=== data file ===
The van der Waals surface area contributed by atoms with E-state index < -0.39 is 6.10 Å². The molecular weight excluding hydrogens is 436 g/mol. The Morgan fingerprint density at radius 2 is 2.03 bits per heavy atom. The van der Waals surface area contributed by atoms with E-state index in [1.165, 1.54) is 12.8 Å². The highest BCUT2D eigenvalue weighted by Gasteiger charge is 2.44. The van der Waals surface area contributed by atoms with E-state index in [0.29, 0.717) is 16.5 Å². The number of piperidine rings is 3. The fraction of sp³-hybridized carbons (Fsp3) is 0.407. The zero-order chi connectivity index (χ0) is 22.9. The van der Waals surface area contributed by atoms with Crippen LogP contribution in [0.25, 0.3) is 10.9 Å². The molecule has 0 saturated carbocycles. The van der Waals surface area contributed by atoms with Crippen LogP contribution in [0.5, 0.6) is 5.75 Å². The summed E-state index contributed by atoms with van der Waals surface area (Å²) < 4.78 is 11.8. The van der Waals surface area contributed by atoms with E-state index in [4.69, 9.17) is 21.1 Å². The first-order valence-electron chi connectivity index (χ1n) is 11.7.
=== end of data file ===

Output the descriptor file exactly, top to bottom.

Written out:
The van der Waals surface area contributed by atoms with E-state index < -0.39 is 6.10 Å². The molecular weight excluding hydrogens is 436 g/mol. The Morgan fingerprint density at radius 2 is 2.03 bits per heavy atom. The van der Waals surface area contributed by atoms with E-state index in [1.165, 1.54) is 12.8 Å². The highest BCUT2D eigenvalue weighted by Gasteiger charge is 2.44. The van der Waals surface area contributed by atoms with E-state index in [0.29, 0.717) is 16.5 Å². The number of piperidine rings is 3. The fraction of sp³-hybridized carbons (Fsp3) is 0.407. The zero-order chi connectivity index (χ0) is 22.9. The van der Waals surface area contributed by atoms with Crippen LogP contribution in [0.25, 0.3) is 10.9 Å². The molecule has 0 saturated carbocycles. The van der Waals surface area contributed by atoms with Crippen LogP contribution in [0.5, 0.6) is 5.75 Å². The summed E-state index contributed by atoms with van der Waals surface area (Å²) < 4.78 is 11.8. The van der Waals surface area contributed by atoms with E-state index in [4.69, 9.17) is 21.1 Å². The first-order valence-electron chi connectivity index (χ1n) is 11.7.